5. Leverage AI in your cybersecurity
Organizations are using machine learning defensively to look at huge quantities of data about attacks that have happened elsewhere to identify patterns showing what suspicious activity looks like.
You can monitor your own systems in real time based on that AI input to proactively look for evidence of that kind of activity directed at your business.
AI has accelerated how malware developers are carrying out attacks, but also how defenders can identify them. Endpoint detection and response tools are increasingly relying on AI, along with real-time analytics, to discern legitimate, good behavior from potentially malicious behavior. They cannot only detect an attack they can also disrupt an attack before damage is inflicted.
Here’s how to leverage AI at your organization:
- Look into AI-driven anti-malware tools: AI used in malicious software can avoid detection and adapt to changing environments, which makes it harder to identify as malware. Anti-malware tools relying on AI will be a valuable tool in staying ahead in the cat-and-mouse game with attackers. Anti-malware looks at what’s running in memory and other processes, identifying malicious activity that may be very deep in the system.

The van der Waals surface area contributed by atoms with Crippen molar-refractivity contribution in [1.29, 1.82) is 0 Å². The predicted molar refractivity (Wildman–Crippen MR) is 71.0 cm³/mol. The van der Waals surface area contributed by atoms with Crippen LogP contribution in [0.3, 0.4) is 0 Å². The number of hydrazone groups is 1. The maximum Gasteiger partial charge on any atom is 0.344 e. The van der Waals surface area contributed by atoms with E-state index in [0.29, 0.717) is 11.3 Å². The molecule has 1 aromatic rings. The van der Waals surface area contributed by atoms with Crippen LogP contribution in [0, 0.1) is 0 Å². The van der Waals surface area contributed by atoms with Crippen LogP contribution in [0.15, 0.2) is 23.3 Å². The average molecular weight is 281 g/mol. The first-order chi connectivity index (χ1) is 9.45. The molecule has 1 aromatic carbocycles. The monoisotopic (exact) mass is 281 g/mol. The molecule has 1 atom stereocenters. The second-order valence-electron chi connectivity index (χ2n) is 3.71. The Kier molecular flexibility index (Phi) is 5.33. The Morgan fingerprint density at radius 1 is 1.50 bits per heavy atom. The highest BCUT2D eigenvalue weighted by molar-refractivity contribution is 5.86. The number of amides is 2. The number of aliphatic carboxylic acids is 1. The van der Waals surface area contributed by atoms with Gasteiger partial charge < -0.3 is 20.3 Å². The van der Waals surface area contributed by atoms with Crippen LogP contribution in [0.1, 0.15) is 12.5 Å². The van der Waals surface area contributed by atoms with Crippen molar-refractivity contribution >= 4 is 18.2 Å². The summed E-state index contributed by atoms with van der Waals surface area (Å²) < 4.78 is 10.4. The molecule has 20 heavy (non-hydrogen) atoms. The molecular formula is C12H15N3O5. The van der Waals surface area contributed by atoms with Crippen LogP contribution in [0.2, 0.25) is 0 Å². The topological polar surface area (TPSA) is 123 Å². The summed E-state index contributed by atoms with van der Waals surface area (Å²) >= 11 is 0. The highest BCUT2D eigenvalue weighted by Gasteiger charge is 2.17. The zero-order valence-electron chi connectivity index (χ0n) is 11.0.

- Find cybersecurity specialists who are well-versed in AI developments: The cost for risk reduction will be far less than the consequences of a ransomware attack, which can threaten an entire business. Contracting for an outsourced service may be a more cost-efficient route than trying to add permanent hires with these skills.
- Level up your threat hunting: An additional tool includes security information and event management that combs through the log activity of every device used by your organization. AI helps conduct automated, proactive threat hunting based on the collected log data to thwart malicious activity.
How Wipfli can help
As businesses navigate the ever-evolving landscape of cybersecurity risks, it’s imperative to adopt a proactive approach to defend against cyber threats. Wipfli’s skilled cybersecurity team is ready to help you assess where your greatest vulnerabilities are and provide solutions that can fortify your defenses and reduce the risk of costly data breaches and reputational damage to your organization.
Learn more about our cybersecurity services and how they can protect your business.